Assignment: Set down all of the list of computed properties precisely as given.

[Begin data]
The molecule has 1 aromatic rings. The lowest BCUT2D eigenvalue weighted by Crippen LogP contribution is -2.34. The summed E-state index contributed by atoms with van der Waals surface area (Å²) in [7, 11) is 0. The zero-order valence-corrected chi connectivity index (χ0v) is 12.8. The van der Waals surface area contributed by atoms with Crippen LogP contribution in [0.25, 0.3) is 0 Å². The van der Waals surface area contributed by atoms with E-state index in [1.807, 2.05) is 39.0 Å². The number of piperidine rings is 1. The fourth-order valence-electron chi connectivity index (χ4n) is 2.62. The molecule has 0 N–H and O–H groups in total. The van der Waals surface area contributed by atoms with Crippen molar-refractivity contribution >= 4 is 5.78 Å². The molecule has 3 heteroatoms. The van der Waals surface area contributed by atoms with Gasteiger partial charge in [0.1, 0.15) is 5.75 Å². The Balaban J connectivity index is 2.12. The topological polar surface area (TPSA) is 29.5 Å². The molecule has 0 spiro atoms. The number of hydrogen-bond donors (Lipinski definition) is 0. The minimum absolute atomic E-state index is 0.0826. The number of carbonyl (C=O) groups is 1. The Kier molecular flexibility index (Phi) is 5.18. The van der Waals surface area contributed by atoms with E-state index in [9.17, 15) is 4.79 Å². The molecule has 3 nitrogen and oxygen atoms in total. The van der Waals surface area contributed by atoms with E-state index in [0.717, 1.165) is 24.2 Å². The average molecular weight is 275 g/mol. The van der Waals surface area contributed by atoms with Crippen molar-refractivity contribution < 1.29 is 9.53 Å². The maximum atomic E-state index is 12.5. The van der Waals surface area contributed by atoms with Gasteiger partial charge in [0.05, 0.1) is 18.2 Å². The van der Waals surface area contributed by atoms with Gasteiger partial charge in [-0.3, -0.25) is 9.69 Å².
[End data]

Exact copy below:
The molecule has 1 aromatic rings. The lowest BCUT2D eigenvalue weighted by Crippen LogP contribution is -2.34. The summed E-state index contributed by atoms with van der Waals surface area (Å²) in [7, 11) is 0. The zero-order valence-corrected chi connectivity index (χ0v) is 12.8. The van der Waals surface area contributed by atoms with Crippen LogP contribution in [0.25, 0.3) is 0 Å². The van der Waals surface area contributed by atoms with E-state index in [1.807, 2.05) is 39.0 Å². The number of piperidine rings is 1. The fourth-order valence-electron chi connectivity index (χ4n) is 2.62. The molecule has 0 N–H and O–H groups in total. The van der Waals surface area contributed by atoms with Crippen molar-refractivity contribution >= 4 is 5.78 Å². The molecule has 3 heteroatoms. The van der Waals surface area contributed by atoms with Gasteiger partial charge in [0.1, 0.15) is 5.75 Å². The Balaban J connectivity index is 2.12. The topological polar surface area (TPSA) is 29.5 Å². The molecule has 0 spiro atoms. The number of hydrogen-bond donors (Lipinski definition) is 0. The minimum absolute atomic E-state index is 0.0826. The number of carbonyl (C=O) groups is 1. The Kier molecular flexibility index (Phi) is 5.18. The van der Waals surface area contributed by atoms with E-state index in [9.17, 15) is 4.79 Å². The molecule has 3 nitrogen and oxygen atoms in total. The van der Waals surface area contributed by atoms with E-state index in [0.717, 1.165) is 24.2 Å². The average molecular weight is 275 g/mol. The van der Waals surface area contributed by atoms with Crippen molar-refractivity contribution < 1.29 is 9.53 Å². The maximum atomic E-state index is 12.5. The van der Waals surface area contributed by atoms with Gasteiger partial charge in [0.05, 0.1) is 18.2 Å². The van der Waals surface area contributed by atoms with Gasteiger partial charge in [-0.3, -0.25) is 9.69 Å².